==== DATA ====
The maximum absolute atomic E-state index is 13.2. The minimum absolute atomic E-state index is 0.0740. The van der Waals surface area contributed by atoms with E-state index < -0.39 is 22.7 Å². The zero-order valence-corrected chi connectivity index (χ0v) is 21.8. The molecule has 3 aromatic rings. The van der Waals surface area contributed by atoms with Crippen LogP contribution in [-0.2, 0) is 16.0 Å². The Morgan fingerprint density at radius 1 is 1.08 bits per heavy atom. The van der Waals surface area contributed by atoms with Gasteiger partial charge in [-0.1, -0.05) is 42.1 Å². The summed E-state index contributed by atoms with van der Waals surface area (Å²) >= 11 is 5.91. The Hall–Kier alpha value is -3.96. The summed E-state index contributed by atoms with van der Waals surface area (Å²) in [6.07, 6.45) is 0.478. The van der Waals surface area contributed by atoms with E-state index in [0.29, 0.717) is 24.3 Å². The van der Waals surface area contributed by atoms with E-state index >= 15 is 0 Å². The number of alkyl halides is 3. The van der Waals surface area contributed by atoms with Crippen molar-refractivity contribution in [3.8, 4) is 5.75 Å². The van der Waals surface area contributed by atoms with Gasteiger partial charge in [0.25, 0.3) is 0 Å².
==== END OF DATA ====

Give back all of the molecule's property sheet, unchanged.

The maximum absolute atomic E-state index is 13.2. The minimum absolute atomic E-state index is 0.0740. The van der Waals surface area contributed by atoms with E-state index < -0.39 is 22.7 Å². The zero-order valence-corrected chi connectivity index (χ0v) is 21.8. The molecule has 3 aromatic rings. The van der Waals surface area contributed by atoms with Crippen LogP contribution in [-0.2, 0) is 16.0 Å². The Morgan fingerprint density at radius 1 is 1.08 bits per heavy atom. The van der Waals surface area contributed by atoms with Gasteiger partial charge in [-0.1, -0.05) is 42.1 Å². The summed E-state index contributed by atoms with van der Waals surface area (Å²) >= 11 is 5.91. The Hall–Kier alpha value is -3.96. The summed E-state index contributed by atoms with van der Waals surface area (Å²) in [6.07, 6.45) is 0.478. The van der Waals surface area contributed by atoms with E-state index in [0.29, 0.717) is 24.3 Å². The van der Waals surface area contributed by atoms with E-state index >= 15 is 0 Å². The number of alkyl halides is 3. The van der Waals surface area contributed by atoms with Crippen molar-refractivity contribution in [3.8, 4) is 5.75 Å². The van der Waals surface area contributed by atoms with Gasteiger partial charge in [0.25, 0.3) is 0 Å².